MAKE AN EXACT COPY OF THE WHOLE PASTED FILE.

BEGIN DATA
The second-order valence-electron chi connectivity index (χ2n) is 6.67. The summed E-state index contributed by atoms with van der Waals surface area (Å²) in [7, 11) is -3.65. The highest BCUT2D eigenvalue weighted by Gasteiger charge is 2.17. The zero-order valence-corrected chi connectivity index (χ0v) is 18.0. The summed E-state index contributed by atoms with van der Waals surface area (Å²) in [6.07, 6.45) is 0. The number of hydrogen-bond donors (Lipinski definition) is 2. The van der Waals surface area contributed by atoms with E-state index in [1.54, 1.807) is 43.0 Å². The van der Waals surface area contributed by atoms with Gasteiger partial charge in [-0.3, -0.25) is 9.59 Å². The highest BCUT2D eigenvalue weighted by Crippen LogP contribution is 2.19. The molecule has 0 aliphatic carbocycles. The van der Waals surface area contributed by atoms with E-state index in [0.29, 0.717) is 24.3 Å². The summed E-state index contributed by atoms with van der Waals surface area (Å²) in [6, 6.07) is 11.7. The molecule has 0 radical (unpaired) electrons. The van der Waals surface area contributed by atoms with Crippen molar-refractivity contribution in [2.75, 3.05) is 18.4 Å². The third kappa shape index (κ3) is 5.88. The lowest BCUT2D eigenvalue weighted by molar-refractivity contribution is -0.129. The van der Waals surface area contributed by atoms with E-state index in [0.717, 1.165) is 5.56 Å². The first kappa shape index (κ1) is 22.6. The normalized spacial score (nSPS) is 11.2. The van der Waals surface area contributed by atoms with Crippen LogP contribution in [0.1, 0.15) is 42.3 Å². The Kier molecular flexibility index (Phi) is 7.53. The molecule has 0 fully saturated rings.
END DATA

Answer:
The second-order valence-electron chi connectivity index (χ2n) is 6.67. The summed E-state index contributed by atoms with van der Waals surface area (Å²) in [7, 11) is -3.65. The highest BCUT2D eigenvalue weighted by Gasteiger charge is 2.17. The zero-order valence-corrected chi connectivity index (χ0v) is 18.0. The summed E-state index contributed by atoms with van der Waals surface area (Å²) in [6.07, 6.45) is 0. The number of hydrogen-bond donors (Lipinski definition) is 2. The van der Waals surface area contributed by atoms with E-state index in [1.54, 1.807) is 43.0 Å². The van der Waals surface area contributed by atoms with Gasteiger partial charge in [-0.3, -0.25) is 9.59 Å². The highest BCUT2D eigenvalue weighted by Crippen LogP contribution is 2.19. The molecule has 0 aliphatic carbocycles. The van der Waals surface area contributed by atoms with E-state index in [0.29, 0.717) is 24.3 Å². The summed E-state index contributed by atoms with van der Waals surface area (Å²) in [6, 6.07) is 11.7. The molecule has 0 radical (unpaired) electrons. The van der Waals surface area contributed by atoms with Crippen molar-refractivity contribution in [2.75, 3.05) is 18.4 Å². The third kappa shape index (κ3) is 5.88. The lowest BCUT2D eigenvalue weighted by molar-refractivity contribution is -0.129. The van der Waals surface area contributed by atoms with E-state index in [0.717, 1.165) is 5.56 Å². The first kappa shape index (κ1) is 22.6. The normalized spacial score (nSPS) is 11.2. The van der Waals surface area contributed by atoms with Crippen LogP contribution in [0.1, 0.15) is 42.3 Å². The Kier molecular flexibility index (Phi) is 7.53. The molecule has 0 fully saturated rings.